But the opposite is also true. Proving someone wrong is an equally powerful motivator, although for those employing this strategy it often feels as if they’re trying to prove everyone wrong. “Just watch me” is a defiant expression of determination to invalidate the judgment of another.
Negative motivators include what is perhaps the most powerful inducement for getting humanity off its collective butt: fear. Fear of failure, fear of not measuring up, fear of not being accepted, fear of losing everything you have (the insurance industry is built on that fear), fear of being homeless–as long as the fear doesn’t become paralyzing, it is a primal mover.
Duty (not the sort that compels young people to serve their country, but the kind that obliges them to do things they would otherwise not do), guilt, shame, greed, and the dread of punishment are other common negative motivators.
Positive motivators are the noble incentives: loyalty, passion, pride of excellence, ensuring the welfare of the family, the desire to serve and benefit humanity. At this level, ownership drives job performance. Tasks and responsibilities become important by virtue of being yours. However insignificant the undertaking, it receives the same attention and effort as more important and visible tasks.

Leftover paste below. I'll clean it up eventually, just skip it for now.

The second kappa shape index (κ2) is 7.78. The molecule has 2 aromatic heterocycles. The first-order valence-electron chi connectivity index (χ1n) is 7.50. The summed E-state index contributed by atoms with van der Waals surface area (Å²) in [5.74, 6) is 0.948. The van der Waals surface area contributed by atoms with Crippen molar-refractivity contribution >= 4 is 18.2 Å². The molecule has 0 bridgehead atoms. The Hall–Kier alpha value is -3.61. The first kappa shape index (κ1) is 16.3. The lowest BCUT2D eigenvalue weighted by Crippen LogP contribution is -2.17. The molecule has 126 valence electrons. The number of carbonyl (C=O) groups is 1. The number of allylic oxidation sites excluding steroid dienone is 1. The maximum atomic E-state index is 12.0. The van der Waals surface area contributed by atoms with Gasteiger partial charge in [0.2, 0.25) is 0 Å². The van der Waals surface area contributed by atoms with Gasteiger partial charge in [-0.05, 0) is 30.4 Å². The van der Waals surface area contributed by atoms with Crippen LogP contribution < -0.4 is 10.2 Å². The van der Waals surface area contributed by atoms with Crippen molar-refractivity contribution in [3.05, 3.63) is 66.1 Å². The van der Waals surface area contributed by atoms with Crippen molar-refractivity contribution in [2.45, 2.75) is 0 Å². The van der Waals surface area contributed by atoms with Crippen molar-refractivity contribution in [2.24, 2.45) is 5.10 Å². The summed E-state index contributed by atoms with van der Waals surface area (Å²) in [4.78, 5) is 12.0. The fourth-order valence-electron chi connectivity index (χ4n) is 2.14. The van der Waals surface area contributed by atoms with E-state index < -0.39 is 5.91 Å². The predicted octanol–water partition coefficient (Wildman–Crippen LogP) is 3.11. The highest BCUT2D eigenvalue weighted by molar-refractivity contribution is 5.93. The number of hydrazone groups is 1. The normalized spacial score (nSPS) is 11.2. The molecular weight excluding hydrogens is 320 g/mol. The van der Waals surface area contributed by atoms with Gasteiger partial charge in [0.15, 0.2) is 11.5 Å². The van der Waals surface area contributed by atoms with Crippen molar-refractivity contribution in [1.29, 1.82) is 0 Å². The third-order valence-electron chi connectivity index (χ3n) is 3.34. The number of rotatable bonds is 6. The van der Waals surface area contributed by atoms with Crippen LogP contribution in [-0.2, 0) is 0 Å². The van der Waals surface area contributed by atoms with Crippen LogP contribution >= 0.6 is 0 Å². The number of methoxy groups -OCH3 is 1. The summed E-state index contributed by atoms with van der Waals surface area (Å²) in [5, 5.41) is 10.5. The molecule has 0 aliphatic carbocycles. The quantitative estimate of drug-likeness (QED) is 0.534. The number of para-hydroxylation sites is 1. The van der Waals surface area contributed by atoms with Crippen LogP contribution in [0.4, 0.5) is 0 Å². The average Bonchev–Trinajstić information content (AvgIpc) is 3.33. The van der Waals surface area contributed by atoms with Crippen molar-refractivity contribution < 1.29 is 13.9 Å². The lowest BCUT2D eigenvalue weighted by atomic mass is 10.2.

Providing the opportunity for ownership has proven to be a huge motivator even in the unlikely province of pre-packaged cake mixes. Pillsbury once offered a mix that required nothing more than the addition of water. It failed dismally. Then someone who understood the principle of ownership suggested removing powdered milk and egg, thus allowing the housewife to add her own milk and eggs. The packaged cake mix was advertised as “home made,” and it became a company staple.